In late October 1991 I lodged a harassment complaint against coworkers and my supervisor Christine Robertson at the law firm of Akin, Gump, Strauss, Hauer & Feld. A few days later the firm terminated my employment. Thereafter the firm alleged that it had spoken with a psychiatrist, Gertrude R. Ticho, M.D. (GRT), who advised the employer that my harassment complaint was the product of a psychiatric disorder that might dispose me to become violent. Some time later I spoke by telephone with Dr. Ticho who, at my request, wrote a letter denying that she spoke to the employer. I subsequently used the letter in legal proceedings concerning my job termination.
Here is a portion of the transcript of a telephone conversation I had with Dr. Ticho in October 1993:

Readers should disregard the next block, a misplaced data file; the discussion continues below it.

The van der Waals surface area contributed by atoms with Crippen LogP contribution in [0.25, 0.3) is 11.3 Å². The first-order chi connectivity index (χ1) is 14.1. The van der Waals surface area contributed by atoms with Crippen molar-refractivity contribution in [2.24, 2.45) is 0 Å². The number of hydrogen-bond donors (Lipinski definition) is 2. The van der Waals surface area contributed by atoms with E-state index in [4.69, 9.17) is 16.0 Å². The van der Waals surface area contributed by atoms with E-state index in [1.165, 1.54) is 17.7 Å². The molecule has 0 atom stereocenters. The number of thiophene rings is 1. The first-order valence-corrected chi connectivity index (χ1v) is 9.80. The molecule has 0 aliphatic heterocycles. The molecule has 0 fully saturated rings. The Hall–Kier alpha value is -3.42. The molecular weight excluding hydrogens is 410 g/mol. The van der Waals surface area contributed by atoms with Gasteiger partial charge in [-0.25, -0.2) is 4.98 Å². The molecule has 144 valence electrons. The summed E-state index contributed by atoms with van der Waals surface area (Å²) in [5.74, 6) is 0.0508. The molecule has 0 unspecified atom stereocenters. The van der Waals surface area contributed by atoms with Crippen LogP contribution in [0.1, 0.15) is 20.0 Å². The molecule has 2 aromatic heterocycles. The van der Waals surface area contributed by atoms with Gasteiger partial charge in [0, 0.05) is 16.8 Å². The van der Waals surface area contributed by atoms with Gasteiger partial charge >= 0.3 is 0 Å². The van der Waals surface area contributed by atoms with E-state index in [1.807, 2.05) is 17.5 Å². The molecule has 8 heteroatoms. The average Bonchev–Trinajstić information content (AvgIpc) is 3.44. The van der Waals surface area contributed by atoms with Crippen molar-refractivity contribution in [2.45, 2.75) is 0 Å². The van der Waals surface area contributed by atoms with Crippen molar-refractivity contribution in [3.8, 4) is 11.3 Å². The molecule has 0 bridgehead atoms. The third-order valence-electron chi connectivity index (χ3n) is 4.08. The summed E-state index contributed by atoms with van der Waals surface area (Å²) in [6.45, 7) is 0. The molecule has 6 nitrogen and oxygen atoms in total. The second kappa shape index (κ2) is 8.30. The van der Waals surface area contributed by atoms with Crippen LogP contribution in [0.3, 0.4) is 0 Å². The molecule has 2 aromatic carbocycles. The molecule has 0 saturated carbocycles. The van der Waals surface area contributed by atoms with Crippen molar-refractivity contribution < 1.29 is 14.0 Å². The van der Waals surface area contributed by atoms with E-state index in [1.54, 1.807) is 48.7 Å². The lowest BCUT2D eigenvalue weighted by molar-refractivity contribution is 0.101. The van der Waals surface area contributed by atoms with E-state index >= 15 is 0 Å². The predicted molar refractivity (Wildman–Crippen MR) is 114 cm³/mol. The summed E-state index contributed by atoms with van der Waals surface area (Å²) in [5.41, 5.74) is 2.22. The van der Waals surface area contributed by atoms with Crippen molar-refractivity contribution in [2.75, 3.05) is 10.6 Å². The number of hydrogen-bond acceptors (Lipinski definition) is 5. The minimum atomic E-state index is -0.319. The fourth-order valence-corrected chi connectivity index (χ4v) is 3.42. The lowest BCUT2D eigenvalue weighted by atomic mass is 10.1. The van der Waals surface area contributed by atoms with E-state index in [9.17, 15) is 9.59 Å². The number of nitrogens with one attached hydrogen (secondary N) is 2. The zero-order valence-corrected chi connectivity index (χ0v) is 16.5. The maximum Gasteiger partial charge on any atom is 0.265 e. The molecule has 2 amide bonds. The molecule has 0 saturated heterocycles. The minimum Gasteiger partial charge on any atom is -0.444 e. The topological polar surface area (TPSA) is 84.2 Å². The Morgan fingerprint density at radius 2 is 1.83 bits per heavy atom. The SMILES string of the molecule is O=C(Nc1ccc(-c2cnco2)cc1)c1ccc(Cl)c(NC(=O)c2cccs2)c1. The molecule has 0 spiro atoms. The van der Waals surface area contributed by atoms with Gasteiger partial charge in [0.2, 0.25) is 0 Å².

GF: Yes. I, I was wondering if you received the letter I sent you earlier this week.
GRT: But it has nothing to do with me.
GF: Um. But it's very important that, um, you file an objection to these findings of the Department of Human Rights. I think it's in your interest to do that.
GRT: No. I have nothing to do with that. You only wanted to know whether I have seen you. And I told you that I haven't seen you in consultation. That's all.
GF: Yes. But the Department of Human Rights states that there's a possibility that you responded to a hypothetical question about me, ah, in conversation with my former employer.
GRT: Yea. But that, that has nothing to do with me. And, ah, I, I gave you that, ah, ah, letter -- and that's all . . . that concerns me.
Be that as it may.
When I was a boy I saw a movie on television, a Billy Wilder film, Witness for the Prosecution. I was much impressed with the movie. I suspect that somehow the movie resonates with my adult psychological concerns with perjury and the authenticity of letters.